The Yankees have a bit of a closer problem right now. Aroldis Chapman was able to close out last night’s game, though not before allowing a two-run home run to Amed Rosario. It was the third straight game in which Chapman has allowed a run. Already this year Chapman has allowed more runs than he did in any season from 2014-16, and that’s despite missing a month with an injury and there still being six weeks to go in the season.
The Yankees have had a closer problem pretty much all season, but things are really starting to come to a head now, with the postseason races heating up and every win being so crucial. They’re 4.5 games back in the AL East and can’t afford to fall any further behind, and they’re 3.5 games up on a wildcard spot with about seven teams breathing down their neck. Letting late leads slip away is a good way to blow a postseason spot, and Chapman has done this a few too many times this year.
The facts: Chapman has been more hittable this season and he isn’t missing as many bats as he once did. He still misses a lot of bats compared to the average pitcher, but his swing-and-miss rate is way down compared to the rest of his career. The Yankees didn’t give Chapman a record contract to be a bit better than average. They brought him in to be super elite and to lock down every late lead. Some numbers:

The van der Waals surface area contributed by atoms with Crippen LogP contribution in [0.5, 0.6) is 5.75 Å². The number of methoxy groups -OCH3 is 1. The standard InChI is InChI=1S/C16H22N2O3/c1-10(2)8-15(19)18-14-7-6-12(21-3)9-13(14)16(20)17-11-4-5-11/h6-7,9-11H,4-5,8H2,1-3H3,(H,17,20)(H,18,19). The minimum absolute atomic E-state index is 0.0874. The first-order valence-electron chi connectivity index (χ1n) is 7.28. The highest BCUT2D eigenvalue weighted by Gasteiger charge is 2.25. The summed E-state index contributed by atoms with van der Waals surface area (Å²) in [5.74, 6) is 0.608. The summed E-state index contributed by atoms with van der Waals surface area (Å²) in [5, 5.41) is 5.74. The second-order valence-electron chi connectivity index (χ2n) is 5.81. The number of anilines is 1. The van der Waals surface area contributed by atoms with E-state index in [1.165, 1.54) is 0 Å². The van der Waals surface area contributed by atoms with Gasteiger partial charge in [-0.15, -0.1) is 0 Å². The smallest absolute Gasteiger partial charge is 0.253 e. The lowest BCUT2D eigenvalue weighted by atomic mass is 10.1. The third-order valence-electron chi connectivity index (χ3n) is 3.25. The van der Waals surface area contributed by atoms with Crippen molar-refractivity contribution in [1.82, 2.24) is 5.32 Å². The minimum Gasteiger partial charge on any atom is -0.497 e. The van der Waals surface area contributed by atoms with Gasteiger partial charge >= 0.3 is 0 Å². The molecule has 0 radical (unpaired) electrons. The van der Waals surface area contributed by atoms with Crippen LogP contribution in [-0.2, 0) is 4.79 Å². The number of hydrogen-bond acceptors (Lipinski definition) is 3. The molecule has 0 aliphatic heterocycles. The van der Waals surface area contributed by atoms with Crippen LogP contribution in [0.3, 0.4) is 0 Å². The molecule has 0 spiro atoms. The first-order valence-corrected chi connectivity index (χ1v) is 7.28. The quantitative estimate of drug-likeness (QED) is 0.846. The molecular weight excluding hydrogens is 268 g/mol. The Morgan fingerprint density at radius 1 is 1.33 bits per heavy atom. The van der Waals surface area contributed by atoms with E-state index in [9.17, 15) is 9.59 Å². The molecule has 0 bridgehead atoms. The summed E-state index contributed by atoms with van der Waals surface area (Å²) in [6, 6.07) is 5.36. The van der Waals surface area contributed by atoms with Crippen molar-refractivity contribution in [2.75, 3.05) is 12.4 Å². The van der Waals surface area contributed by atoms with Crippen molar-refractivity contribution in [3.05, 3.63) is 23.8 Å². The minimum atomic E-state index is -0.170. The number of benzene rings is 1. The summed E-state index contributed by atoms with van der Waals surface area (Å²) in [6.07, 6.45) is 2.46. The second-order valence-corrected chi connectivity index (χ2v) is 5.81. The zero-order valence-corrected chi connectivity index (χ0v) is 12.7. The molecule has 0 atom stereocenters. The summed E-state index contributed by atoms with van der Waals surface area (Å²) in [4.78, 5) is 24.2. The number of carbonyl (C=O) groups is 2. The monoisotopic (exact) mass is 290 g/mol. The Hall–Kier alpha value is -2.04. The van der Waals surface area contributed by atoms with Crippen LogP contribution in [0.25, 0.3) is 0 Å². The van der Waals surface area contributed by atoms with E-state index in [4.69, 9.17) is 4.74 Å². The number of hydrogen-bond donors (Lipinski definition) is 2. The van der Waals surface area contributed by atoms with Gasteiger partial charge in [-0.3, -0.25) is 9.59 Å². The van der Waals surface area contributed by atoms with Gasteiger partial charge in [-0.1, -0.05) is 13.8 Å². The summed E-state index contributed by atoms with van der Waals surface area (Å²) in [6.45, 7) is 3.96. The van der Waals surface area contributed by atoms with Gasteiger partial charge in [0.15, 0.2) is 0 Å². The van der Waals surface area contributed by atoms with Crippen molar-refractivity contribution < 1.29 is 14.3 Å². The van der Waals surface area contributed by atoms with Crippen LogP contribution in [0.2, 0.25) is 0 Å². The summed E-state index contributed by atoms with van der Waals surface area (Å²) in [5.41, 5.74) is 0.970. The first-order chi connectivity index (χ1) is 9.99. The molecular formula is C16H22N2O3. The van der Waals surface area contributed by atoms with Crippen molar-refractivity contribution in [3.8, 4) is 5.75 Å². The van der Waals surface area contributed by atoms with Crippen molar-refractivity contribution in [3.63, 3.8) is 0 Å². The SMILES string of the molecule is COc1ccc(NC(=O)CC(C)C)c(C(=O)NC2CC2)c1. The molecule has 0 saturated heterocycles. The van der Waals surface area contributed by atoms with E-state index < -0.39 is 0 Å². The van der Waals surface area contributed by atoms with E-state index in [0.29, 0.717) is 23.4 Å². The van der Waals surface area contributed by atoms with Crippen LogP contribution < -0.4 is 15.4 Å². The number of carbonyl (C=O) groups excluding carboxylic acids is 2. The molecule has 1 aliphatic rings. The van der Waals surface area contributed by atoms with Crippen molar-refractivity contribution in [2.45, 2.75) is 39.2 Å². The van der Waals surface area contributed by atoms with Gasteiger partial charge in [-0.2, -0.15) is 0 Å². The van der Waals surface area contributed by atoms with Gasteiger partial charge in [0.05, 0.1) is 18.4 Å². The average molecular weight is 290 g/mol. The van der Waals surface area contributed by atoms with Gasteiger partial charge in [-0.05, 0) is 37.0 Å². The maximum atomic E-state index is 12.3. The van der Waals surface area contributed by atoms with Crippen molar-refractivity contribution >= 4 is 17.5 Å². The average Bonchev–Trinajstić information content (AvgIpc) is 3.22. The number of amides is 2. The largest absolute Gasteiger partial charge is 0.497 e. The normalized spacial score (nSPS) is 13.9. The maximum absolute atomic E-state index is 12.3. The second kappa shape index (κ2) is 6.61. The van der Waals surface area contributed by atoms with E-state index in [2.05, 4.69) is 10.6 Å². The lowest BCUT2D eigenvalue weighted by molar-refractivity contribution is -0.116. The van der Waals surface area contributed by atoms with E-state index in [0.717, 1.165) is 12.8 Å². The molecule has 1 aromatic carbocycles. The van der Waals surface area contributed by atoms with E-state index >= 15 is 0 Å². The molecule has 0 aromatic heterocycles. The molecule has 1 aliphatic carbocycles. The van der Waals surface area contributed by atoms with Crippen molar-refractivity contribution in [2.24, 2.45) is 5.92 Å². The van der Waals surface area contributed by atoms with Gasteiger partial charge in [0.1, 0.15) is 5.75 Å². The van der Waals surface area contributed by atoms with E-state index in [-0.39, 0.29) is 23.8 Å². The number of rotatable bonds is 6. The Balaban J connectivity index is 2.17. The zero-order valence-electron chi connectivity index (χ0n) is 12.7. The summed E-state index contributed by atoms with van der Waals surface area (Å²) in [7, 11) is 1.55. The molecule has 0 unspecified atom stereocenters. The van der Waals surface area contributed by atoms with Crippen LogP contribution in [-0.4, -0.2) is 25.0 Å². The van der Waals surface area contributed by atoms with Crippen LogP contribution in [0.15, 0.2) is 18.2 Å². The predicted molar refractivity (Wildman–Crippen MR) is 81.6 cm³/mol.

- Strikeout Rate: 32.2% (career 41.6%)
- Swing & Miss Rate: 12.4% (career 17.2%)
- Opponent’s Batting Line: .229/.325/.336 (career .162/.267/.237)
Everything is down — well, up in the case of the opponent’s batting line, but you know what I mean — and it goes beyond those three stats as well. Chapman’s chase rate is down, so hitters aren’t expand the zone as often. His hard contact rate is up too, so when batters do get the bat on the ball, they’re hitting it fairly well. Here’s what really scares me:
The ability to miss bats in the strike zone, the very essence of what has made Chapman so dominant in his career, has been fading. And this is all related, of course. Chapman’s strikeouts are down and his hard contact is up because hitters are making more contact on pitches over the plate. Why is that happening? I don’t know. We’ve tried to figure it out. Whatever it is, something’s not right. This clearly isn’t the same guy we saw last year.